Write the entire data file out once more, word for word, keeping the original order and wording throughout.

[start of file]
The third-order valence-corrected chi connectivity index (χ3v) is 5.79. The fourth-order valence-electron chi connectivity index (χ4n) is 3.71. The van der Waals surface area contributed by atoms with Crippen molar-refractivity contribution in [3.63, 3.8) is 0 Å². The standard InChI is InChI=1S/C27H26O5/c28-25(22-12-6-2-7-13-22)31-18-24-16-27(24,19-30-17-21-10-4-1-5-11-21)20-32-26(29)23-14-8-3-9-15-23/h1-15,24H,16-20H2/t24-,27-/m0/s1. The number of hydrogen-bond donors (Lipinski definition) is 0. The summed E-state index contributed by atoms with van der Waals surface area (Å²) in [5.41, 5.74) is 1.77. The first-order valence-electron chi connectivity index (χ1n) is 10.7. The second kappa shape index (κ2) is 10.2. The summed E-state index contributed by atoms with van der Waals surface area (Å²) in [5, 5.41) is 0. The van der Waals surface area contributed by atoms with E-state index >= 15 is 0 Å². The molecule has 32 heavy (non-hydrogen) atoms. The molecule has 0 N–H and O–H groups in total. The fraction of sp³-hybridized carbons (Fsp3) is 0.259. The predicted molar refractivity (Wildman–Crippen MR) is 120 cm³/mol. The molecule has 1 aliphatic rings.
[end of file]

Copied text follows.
The third-order valence-corrected chi connectivity index (χ3v) is 5.79. The fourth-order valence-electron chi connectivity index (χ4n) is 3.71. The van der Waals surface area contributed by atoms with Crippen molar-refractivity contribution in [3.63, 3.8) is 0 Å². The standard InChI is InChI=1S/C27H26O5/c28-25(22-12-6-2-7-13-22)31-18-24-16-27(24,19-30-17-21-10-4-1-5-11-21)20-32-26(29)23-14-8-3-9-15-23/h1-15,24H,16-20H2/t24-,27-/m0/s1. The number of hydrogen-bond donors (Lipinski definition) is 0. The summed E-state index contributed by atoms with van der Waals surface area (Å²) in [5.41, 5.74) is 1.77. The first-order valence-electron chi connectivity index (χ1n) is 10.7. The second kappa shape index (κ2) is 10.2. The summed E-state index contributed by atoms with van der Waals surface area (Å²) in [5, 5.41) is 0. The van der Waals surface area contributed by atoms with E-state index >= 15 is 0 Å². The molecule has 32 heavy (non-hydrogen) atoms. The molecule has 0 N–H and O–H groups in total. The fraction of sp³-hybridized carbons (Fsp3) is 0.259. The predicted molar refractivity (Wildman–Crippen MR) is 120 cm³/mol. The molecule has 1 aliphatic rings.